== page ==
The Scout 137 Drone System is designed to perform inspections of indoor industrial assets and confined spaces. It uses 3D LiDAR for navigation and object detection, providing situational awareness to the pilot and making inspections safer, faster and more efficient. “Our mission is to eliminate the need to send workers into hazardous spaces,” says Eivind Sivertsen, Marketing Director at ScoutDI.
Workers risk injury when inspecting industrial assets such as storage tanks for crude oil and chemicals. Enveloped by darkness, workers may fall from great heights, be struck by a loose beam or suffer exposure to toxic substances. Yet someone must perform regular inspections to prevent catastrophic tank leakages and other accidents.
“Drones can minimise the risk,” explains Sivertsen. “But enclosed spaces and steel structures interfere with GPS and magnetic compass systems, rendering drones less useful in most cases.”
The Scout 137 Drone System performs inspections of storage tanks and the like normally done by humans.
“What differentiates us is our 3D LiDAR sensor. This allows our drone to navigate indoors without any kind of GPS or compass coverage. Operators get a 360-degree overview of the space, even in total darkness. This gives them situational awareness,” says Sivertsen.
The drone uses a tether cable, providing unlimited flight time. All the data is available in real time via a high-speed data link to the operator using the Scout tablet. The operator sees the live camera feed on screen with the 3D map generated by the LiDAR.
The Scout 137 is more than the drone itself; it comes with the cloud-based Scout Portal, which can be used for advanced data analysis using machine learning algorithms.
“Ours is a complete system. Findings are location tagged, and we can relate them to 3D asset models and generate useful statistics on the findings,” says Sivertsen.
Moreover, the Scout API can connect the data to an asset owner’s integrity management system. This allows users to work in the systems that they are used to, making the data even more accessible and useful.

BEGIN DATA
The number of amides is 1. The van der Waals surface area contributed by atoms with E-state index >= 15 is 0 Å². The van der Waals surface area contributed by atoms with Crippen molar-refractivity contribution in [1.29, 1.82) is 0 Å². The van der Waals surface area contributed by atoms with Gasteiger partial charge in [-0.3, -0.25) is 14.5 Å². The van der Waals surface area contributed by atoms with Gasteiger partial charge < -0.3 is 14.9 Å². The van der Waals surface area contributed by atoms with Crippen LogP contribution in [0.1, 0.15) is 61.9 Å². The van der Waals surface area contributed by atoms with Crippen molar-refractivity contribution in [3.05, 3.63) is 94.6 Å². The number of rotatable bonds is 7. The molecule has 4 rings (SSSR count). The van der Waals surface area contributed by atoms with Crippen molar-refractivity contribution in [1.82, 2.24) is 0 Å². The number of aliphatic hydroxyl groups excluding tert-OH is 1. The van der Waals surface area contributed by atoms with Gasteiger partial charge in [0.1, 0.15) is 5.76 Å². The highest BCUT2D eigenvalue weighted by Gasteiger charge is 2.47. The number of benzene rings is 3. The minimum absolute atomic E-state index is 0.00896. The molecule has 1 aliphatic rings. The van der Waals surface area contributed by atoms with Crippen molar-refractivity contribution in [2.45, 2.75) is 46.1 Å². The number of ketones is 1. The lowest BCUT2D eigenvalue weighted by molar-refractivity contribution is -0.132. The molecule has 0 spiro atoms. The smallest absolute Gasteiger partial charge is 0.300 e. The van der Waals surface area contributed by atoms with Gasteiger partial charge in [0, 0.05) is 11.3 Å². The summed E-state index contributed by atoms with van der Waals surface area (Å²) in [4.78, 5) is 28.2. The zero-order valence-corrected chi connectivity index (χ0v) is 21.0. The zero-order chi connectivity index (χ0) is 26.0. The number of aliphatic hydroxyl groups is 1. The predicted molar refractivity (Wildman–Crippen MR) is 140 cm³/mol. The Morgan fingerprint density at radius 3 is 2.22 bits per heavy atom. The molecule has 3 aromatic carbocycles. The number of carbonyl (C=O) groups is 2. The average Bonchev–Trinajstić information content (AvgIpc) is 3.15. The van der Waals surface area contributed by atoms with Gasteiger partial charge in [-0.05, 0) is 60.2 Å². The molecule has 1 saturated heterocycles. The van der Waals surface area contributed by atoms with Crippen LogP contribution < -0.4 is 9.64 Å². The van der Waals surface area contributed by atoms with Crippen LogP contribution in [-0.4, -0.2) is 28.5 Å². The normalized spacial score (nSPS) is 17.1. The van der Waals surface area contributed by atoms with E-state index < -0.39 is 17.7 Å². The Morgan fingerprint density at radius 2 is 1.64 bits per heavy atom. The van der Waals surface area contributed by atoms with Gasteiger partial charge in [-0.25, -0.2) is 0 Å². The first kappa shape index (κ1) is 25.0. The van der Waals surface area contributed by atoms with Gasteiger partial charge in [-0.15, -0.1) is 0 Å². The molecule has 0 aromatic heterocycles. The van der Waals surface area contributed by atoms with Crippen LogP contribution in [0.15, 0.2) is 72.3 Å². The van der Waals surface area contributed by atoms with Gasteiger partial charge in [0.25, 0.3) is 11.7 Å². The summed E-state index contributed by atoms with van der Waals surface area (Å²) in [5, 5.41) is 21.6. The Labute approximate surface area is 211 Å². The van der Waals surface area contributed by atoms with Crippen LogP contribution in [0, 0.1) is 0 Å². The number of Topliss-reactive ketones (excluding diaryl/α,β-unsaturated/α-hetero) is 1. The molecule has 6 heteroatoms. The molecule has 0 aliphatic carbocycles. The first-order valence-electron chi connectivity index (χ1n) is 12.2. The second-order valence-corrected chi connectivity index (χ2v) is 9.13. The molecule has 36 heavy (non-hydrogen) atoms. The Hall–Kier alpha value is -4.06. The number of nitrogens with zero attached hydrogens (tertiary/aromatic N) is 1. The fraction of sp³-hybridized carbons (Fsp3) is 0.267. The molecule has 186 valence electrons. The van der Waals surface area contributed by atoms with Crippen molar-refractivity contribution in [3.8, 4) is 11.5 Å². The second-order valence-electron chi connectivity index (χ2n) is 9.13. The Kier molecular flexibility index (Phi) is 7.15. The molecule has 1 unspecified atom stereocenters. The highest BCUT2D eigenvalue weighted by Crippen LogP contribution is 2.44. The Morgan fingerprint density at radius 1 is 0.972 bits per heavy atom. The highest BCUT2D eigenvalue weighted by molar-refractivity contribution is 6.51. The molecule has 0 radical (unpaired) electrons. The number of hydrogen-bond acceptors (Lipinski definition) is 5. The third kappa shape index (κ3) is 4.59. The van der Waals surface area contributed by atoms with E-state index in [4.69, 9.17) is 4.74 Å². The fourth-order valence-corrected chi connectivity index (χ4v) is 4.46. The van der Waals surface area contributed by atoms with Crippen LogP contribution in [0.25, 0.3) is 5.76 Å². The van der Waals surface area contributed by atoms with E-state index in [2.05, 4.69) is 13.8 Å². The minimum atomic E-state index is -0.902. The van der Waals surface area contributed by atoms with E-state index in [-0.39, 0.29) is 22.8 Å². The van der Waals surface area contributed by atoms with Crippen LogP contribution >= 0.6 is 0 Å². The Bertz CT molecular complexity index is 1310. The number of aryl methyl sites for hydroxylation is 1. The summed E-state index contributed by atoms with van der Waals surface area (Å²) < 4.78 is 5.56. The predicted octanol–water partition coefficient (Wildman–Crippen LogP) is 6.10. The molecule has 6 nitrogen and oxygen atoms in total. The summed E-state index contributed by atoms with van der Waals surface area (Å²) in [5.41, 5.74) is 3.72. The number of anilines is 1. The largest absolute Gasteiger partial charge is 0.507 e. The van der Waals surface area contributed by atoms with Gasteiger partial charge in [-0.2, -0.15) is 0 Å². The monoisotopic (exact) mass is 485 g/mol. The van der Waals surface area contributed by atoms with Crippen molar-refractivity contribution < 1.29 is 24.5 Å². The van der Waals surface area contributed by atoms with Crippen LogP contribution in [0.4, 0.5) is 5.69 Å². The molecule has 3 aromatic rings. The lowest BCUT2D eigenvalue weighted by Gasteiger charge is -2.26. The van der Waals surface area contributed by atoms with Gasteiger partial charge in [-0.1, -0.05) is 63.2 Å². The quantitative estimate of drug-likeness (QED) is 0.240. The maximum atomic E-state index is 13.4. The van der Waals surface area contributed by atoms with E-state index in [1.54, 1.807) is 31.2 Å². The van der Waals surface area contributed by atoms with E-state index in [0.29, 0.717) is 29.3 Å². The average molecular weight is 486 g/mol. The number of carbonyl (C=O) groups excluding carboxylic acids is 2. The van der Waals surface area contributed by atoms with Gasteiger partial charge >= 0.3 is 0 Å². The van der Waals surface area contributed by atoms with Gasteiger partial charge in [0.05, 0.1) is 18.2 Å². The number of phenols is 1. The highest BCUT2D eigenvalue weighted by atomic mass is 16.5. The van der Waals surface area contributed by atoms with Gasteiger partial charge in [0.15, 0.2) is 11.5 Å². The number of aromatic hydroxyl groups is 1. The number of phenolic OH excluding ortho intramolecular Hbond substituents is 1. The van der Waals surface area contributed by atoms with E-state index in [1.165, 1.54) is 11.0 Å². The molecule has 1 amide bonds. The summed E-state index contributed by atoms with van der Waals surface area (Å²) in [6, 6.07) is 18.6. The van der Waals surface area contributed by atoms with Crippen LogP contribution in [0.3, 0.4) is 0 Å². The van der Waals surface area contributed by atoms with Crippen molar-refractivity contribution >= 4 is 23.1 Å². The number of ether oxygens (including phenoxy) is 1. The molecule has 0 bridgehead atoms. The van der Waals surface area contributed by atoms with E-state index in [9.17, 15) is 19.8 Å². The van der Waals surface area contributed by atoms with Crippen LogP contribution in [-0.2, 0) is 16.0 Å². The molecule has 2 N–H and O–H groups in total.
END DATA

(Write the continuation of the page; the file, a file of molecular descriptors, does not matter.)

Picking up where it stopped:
The Scout 137 Drone System provides the safest way to inspect enclosed spaces. Workers can perform inspections without even entering the asset, reducing, or completely eliminating the risk of injury.
The environment benefits as well. “Our drone discovers corrosion and cracks that can lead to potential structural mishaps with toxic leakages. We also make obsolete some old-school inspection methods that have inherent contamination risk,” says Sivertsen.
In addition, the drone performs inspections far more efficiently, thus reducing operating costs. “Our drone quickly reaches the ceiling of tall cargo tanks and inspects every centimetre in minutes rather than hours. This allows for more frequent inspections and better predictive maintenance,” says Sivertsen.
The system also livestreams data to offsite quality managers, facilitating quick decision-making and efficient use of the onsite crew’s time.
The drone inspection and monitoring market is expected to reach USD 35 billion by 2030. At the cutting edge of this market, the Scout 137 Drone System has customers worldwide and continues to garner interest.
“We had our first sale in late 2020, and we are already receiving requests from around the world, from China, Indonesia and Singapore to Canada and the US,” says Sivertsen. The company plans to expand into all regions.
The drone is relevant for a number of industrial areas, including maritime, infrastructure, commodity cargo, power generation, port facilities, and oil and gas.
“We expect to make inspections more sustainable for everyone involved,” Sivertsen concludes.
Inspection drone for industrial assets
Uses 3D LiDAR to navigate dark, enclosed spaces
Improves worker safety, inspection efficiency and data analysis